Peppers, squash and onions line the tables between N. 1 and N. 2nd streets across from Frontier Texas. Every Thursday through Saturday, the Abilene Farmer’s Market opens from 7 a.m. to 12 p.m. as local farmers and gardeners sell fresh produce to the community.
Juan Nunez, transfer admissions counselor and volunteer tennis coach, comes to the market every other weekend for fresh meat from the Chrane Ranch. He said he loves their steaks, brisket and buttermilk pie.
“My wife, she’s more eating right, I just love their steaks,” Nunez said. “I like the unhealthy stuff, meat and pies.”
Glenda Broyles lives on Chrane Ranch, which has been family-owned since 1905, with her husband, an Abilene police officer who graduated from ACU about eight years ago. At the farmers market, the family sells naturally-raised pork and beef, baked goods, and all-natural goat’s milk soap and candles.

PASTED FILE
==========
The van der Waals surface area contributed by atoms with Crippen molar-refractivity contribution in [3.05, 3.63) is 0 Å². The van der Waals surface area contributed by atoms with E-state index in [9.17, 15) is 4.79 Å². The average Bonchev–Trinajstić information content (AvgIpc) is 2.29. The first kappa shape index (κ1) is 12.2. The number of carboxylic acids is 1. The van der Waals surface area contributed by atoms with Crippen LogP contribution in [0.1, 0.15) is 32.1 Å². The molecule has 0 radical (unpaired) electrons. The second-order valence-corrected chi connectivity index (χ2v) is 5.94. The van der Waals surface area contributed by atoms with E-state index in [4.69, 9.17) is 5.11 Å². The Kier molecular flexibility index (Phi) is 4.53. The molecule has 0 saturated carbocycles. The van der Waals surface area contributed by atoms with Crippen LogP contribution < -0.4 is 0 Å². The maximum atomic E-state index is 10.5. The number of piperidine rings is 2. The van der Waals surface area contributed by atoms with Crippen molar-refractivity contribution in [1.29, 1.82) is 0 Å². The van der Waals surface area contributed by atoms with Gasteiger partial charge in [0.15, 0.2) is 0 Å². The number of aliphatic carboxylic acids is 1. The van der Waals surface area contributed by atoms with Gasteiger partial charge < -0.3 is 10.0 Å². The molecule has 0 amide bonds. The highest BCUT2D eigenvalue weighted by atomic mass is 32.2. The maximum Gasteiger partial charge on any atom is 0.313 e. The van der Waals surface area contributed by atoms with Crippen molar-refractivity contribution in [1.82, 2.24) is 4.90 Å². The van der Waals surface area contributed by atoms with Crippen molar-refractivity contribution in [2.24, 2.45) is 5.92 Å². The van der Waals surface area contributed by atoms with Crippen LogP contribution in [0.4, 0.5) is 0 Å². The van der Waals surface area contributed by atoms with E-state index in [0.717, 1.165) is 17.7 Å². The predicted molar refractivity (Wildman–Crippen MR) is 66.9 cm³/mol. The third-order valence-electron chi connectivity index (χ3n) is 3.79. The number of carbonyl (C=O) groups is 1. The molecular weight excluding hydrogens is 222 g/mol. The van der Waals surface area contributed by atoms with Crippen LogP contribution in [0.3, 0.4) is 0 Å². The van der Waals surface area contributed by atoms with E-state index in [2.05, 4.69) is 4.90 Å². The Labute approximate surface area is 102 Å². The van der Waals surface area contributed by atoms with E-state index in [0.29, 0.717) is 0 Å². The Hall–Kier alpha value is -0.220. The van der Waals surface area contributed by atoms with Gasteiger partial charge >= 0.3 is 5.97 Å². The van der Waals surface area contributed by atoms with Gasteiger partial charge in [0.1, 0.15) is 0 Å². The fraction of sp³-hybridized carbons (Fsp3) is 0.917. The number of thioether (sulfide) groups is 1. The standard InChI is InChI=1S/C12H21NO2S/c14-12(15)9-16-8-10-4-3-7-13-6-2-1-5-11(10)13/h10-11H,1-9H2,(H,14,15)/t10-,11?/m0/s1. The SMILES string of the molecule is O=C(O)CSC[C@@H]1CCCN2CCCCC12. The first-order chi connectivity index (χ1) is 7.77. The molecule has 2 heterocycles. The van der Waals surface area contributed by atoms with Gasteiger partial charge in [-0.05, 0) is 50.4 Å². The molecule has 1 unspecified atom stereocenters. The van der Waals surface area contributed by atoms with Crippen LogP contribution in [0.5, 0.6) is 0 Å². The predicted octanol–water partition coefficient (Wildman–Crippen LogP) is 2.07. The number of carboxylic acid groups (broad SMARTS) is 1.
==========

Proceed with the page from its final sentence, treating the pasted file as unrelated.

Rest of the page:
The market has been providing produce to Abilene from mid-May to the end of November for about 45 years, said John Steele, market manager for the last 10 years. About 1,500 to 2,000 customers come to the market in a single day. Sellers must pay an annual membership of $35 a year plus $6 to set up for a day at the market.
“If you don’t grow it, you don’t sell it here,” Steele said.
Besides fresh, all-natural produce, shoppers can sometimes find weird vegetables not sold at grocery stores. Steele said “weird” products include black radishes, sweet banana peppers and sunburst yellow squashes.
David Bordovsky has been selling tomatoes and other vegetables for 11 years. Growing tomatoes in his greenhouse allows him a slightly longer growing period from late May to early August. This late in the year he sells vegetables.